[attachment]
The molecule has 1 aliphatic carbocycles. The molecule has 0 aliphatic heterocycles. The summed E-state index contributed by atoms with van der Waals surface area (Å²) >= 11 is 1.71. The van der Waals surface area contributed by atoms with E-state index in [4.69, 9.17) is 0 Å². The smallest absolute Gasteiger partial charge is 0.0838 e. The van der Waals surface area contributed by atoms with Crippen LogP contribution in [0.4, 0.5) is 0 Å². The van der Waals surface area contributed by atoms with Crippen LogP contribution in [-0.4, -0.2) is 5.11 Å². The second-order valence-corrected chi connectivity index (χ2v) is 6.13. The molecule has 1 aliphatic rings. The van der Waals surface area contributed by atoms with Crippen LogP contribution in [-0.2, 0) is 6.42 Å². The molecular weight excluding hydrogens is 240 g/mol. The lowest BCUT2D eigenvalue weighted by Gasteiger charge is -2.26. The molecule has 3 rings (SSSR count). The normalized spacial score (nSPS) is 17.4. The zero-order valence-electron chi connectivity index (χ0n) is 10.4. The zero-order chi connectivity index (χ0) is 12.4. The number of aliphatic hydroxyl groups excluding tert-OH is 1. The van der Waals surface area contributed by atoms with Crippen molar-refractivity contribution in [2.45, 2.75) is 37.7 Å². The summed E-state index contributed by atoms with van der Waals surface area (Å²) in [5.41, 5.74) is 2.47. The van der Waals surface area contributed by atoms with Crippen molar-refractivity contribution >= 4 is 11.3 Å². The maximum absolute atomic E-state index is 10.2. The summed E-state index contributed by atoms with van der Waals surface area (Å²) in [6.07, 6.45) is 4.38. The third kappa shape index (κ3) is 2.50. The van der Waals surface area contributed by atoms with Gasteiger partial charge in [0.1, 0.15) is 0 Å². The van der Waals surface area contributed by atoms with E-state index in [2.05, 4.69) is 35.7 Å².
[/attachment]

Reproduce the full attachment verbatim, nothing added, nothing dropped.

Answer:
The molecule has 1 aliphatic carbocycles. The molecule has 0 aliphatic heterocycles. The summed E-state index contributed by atoms with van der Waals surface area (Å²) >= 11 is 1.71. The van der Waals surface area contributed by atoms with E-state index in [4.69, 9.17) is 0 Å². The smallest absolute Gasteiger partial charge is 0.0838 e. The van der Waals surface area contributed by atoms with Crippen LogP contribution in [0.4, 0.5) is 0 Å². The van der Waals surface area contributed by atoms with Crippen LogP contribution in [-0.4, -0.2) is 5.11 Å². The second-order valence-corrected chi connectivity index (χ2v) is 6.13. The molecule has 1 aliphatic rings. The van der Waals surface area contributed by atoms with Crippen LogP contribution in [-0.2, 0) is 6.42 Å². The molecular weight excluding hydrogens is 240 g/mol. The lowest BCUT2D eigenvalue weighted by Gasteiger charge is -2.26. The molecule has 3 rings (SSSR count). The normalized spacial score (nSPS) is 17.4. The zero-order valence-electron chi connectivity index (χ0n) is 10.4. The zero-order chi connectivity index (χ0) is 12.4. The number of aliphatic hydroxyl groups excluding tert-OH is 1. The van der Waals surface area contributed by atoms with Crippen molar-refractivity contribution in [2.45, 2.75) is 37.7 Å². The summed E-state index contributed by atoms with van der Waals surface area (Å²) in [5.41, 5.74) is 2.47. The van der Waals surface area contributed by atoms with Crippen molar-refractivity contribution >= 4 is 11.3 Å². The maximum absolute atomic E-state index is 10.2. The summed E-state index contributed by atoms with van der Waals surface area (Å²) in [6.07, 6.45) is 4.38. The third kappa shape index (κ3) is 2.50. The van der Waals surface area contributed by atoms with Gasteiger partial charge in [0.1, 0.15) is 0 Å². The van der Waals surface area contributed by atoms with E-state index in [2.05, 4.69) is 35.7 Å².